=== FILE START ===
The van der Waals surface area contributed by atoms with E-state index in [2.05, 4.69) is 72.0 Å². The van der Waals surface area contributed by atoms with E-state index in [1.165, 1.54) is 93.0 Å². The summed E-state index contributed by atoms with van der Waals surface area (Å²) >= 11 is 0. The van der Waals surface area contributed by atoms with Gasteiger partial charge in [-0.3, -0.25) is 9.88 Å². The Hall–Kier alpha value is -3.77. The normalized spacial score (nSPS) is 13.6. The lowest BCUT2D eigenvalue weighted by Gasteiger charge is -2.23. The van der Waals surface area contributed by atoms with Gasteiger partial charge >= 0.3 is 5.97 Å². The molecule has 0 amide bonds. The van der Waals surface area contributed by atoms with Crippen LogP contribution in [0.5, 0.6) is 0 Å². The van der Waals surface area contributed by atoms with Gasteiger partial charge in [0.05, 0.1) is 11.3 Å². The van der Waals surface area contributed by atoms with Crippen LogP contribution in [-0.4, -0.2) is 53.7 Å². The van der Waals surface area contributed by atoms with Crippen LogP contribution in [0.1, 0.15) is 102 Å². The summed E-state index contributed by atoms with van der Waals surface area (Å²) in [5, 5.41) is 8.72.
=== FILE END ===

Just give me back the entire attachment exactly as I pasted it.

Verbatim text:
The van der Waals surface area contributed by atoms with E-state index in [2.05, 4.69) is 72.0 Å². The van der Waals surface area contributed by atoms with E-state index in [1.165, 1.54) is 93.0 Å². The summed E-state index contributed by atoms with van der Waals surface area (Å²) >= 11 is 0. The van der Waals surface area contributed by atoms with Gasteiger partial charge in [-0.3, -0.25) is 9.88 Å². The Hall–Kier alpha value is -3.77. The normalized spacial score (nSPS) is 13.6. The lowest BCUT2D eigenvalue weighted by Gasteiger charge is -2.23. The van der Waals surface area contributed by atoms with Gasteiger partial charge >= 0.3 is 5.97 Å². The molecule has 0 amide bonds. The van der Waals surface area contributed by atoms with Crippen LogP contribution in [0.5, 0.6) is 0 Å². The van der Waals surface area contributed by atoms with Gasteiger partial charge in [0.05, 0.1) is 11.3 Å². The van der Waals surface area contributed by atoms with Crippen LogP contribution in [-0.4, -0.2) is 53.7 Å². The van der Waals surface area contributed by atoms with Crippen LogP contribution in [0.1, 0.15) is 102 Å². The summed E-state index contributed by atoms with van der Waals surface area (Å²) in [5, 5.41) is 8.72.